The East Side Union High School District and the city of San Jose are close to identifying enough funding to expand wifi around five neighborhood schools.
At Tuesday’s virtual City Council meeting, East Side Union Superintendent Chris Funk revealed that his district may be able to accelerate the timeline of the program called Access East Side. The initiative, which aims to bring internet connection to some of the city’s poorest households, was launched in 2016 but ramped up once the pandemic forced school kids into distance learning.
Thankfully, the city got a bit of a head start.
In October 2017, SmartWAVE Technologies finished installing access nodes and radios for wifi connection on 200 street lights in neighborhoods surrounding James Lick High. Installations in the Overfelt High area are expected to be completed next month, while work around Yerba Buena High should wrap up by January.
But the coronavirus pandemic has created an urgency for San Jose leaders to speed up their efforts in closing the “digital divide” as schools move to online learning. At a May 5 council meeting, city officials reported that 11,600 San Jose students lack a device for distance learning and 8,574 have no internet.
On Tuesday, Funk said his district’s board plans to pass a resolution next week to sell a new round of technology bonds. He said the district should have the money by July to complete work at Independence, Oak Grove and Andrew Hill high schools. City officials plan to bring back a spending plan in the coming weeks that would also include Silver Creek and Mount Pleasant high schools.
Besides the cost of ongoing maintenance, the city has identified a $600,000 funding gap that they need to close in order to complete work around Independence and Oak Grove high schools. In a May 16 memo, San Jose Public Library Director Jill Bourne—who’s leading the city’s digital inclusion efforts—said San Jose will get up to $2 million in grants to support “the design and construction of the community wifi network.”
Though city officials have worked for the last four years on closing internet connectivity gaps in East San Jose, Vice Mayor Chappie Jones said he’s concerned about the lack of strategy for when the school year starts up again in the fall.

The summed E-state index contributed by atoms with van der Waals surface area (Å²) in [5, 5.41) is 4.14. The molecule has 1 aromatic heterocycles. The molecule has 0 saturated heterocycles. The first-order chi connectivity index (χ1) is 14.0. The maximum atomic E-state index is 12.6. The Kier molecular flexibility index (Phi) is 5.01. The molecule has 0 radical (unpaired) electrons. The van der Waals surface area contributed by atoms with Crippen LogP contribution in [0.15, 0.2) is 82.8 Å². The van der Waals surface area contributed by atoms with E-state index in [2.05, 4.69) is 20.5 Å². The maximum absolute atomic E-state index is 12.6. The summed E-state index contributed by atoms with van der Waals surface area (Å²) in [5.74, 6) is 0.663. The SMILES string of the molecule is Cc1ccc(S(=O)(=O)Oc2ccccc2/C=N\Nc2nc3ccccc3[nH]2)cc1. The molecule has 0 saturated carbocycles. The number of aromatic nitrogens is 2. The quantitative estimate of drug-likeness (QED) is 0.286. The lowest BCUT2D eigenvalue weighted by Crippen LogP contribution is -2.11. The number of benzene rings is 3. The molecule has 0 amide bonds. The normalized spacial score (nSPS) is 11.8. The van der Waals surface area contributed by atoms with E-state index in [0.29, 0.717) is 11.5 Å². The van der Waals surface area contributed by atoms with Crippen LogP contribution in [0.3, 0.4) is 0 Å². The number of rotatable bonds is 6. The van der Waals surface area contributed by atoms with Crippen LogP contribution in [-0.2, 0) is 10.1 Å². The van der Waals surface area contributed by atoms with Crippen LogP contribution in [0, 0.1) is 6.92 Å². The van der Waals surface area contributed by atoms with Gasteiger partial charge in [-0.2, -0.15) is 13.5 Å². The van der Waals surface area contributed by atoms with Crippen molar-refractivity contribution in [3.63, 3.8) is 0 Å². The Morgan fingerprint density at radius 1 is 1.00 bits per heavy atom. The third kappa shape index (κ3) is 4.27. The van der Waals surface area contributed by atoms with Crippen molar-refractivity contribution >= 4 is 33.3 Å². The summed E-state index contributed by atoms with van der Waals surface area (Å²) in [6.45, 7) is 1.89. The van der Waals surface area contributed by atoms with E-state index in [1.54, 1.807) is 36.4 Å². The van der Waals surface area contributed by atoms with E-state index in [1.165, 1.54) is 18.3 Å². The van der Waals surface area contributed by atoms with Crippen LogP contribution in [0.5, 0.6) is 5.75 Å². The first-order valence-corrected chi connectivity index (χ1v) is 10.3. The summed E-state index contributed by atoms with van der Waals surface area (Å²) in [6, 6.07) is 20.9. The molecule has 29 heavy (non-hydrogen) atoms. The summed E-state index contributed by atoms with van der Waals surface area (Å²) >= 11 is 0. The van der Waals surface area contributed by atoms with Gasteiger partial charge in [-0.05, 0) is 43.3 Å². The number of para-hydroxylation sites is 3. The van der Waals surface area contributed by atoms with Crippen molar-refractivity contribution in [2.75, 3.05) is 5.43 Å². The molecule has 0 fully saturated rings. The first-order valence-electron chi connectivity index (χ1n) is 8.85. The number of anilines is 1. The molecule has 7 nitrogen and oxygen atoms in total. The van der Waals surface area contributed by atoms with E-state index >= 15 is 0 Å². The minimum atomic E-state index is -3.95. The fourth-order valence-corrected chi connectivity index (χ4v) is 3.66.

“My anticipation is that schools are not going to be allowed to open in August,” he said via Zoom on Tuesday. “Once the school year starts and we have literally thousands of students who do not have access to an education, my concern is that I still want to see a plan that’s going to address when school opens [and] how those kids are going to get an education or access to online learning.”
Bourne responded by saying that the solution is to build on San Jose’s existing digital inclusion efforts—and that might look different in various parts of the city.
“We’re really hoping to move forward with East Side [and] get that going,” she said. “I think some of the other solutions that we presented we will be able to come back and say ‘well this solution will help us in this area of the city.’”
Mayor Sam Liccardo, who’s made closing the digital divide one of his signature policies, added that San Jose needs to “acknowledge what we have today is not enough resources”
“Obviously we’re going to do everything we can to find more resources,” he told his colleagues. “It would be hard for folks to really articulate a clear strategy without knowing exactly where those resources are.”
The San Jose City Council also voted unanimously to amend the city’s contract with the California Emerging Technology Fund, which is tasked with distributing money donated to the digital inclusion effort. The contract change sets off a process that will ultimately divvy up the nearly $63,000 raised for closing connectivity gaps. Some 139 laptops and tablets and 200 cell phones were also donated to the effort.